Soldiers, Artisans, Cultivators and Revolutionaries: The Movement of Sikhs in the Indian Ocean

Anjali Gera Roy

Abstract


The geography of Punjab, a land-locked region divided between India and Pakistan, makes it an unlikely player in oceanic sojourns. But imperial interventions in Punjab in the middle of the 19th century triggered movements from Punjab that inserted this region in the littoral narrative of the Indian Ocean. Unlike the movements of lascars and traders, who have been central to the revisionist histories of the Indian Ocean, those from Punjab have not featured in oceanic dialogues. The absence of Sikhs in Indian Ocean studies is largely due to the silence of Sikh soldiers, skilled craftsmen and cultivators with largely rural roots who were uprooted to strange lands. The confusion of Sikhs with Hindus, Muslims and, even Afghans, in the colonial era, as well as the classification of Punjabi Muslims as Pakistani in the post-colonial, further problematizes the Sikh migration narrative. Drawing on a wide range of official and unofficial historical sources, this essay argues that twin developments in Punjab, namely the construction of Sikhs as ‘a martial race’ and their integration into the imperial capitalist economy, connects the movements of soldiers and policemen to Shanghai, Hong Kong, the Straits Settlements and Kenya with those of skilled artisans to Mombasa and Uganda.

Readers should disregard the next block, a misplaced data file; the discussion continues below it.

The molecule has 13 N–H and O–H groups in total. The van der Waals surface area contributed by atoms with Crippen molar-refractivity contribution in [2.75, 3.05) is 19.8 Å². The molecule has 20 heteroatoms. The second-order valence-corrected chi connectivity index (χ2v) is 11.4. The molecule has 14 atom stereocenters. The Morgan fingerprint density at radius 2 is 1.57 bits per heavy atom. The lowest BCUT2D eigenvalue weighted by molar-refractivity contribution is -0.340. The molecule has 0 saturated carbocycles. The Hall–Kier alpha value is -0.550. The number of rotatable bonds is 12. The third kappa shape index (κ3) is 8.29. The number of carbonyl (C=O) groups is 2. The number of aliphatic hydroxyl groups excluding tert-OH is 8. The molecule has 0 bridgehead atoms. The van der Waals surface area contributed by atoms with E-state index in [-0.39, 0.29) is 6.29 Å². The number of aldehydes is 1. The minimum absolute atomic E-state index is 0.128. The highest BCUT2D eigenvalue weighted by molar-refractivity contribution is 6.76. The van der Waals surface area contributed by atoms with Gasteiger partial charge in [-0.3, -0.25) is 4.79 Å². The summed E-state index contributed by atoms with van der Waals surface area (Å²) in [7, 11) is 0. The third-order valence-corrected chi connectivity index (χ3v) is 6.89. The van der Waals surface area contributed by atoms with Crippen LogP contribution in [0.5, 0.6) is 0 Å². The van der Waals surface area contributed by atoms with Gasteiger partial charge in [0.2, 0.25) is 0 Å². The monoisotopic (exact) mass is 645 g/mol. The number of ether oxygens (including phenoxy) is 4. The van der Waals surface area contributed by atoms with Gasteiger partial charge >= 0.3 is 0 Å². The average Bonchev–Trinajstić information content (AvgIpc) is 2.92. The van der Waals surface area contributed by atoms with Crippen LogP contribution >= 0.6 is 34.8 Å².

Keywords: Sikhs, Indian Ocean, labour migration, cultural identity

Keywords


Sikhs, Indian Ocean, labour migration, cultural identity

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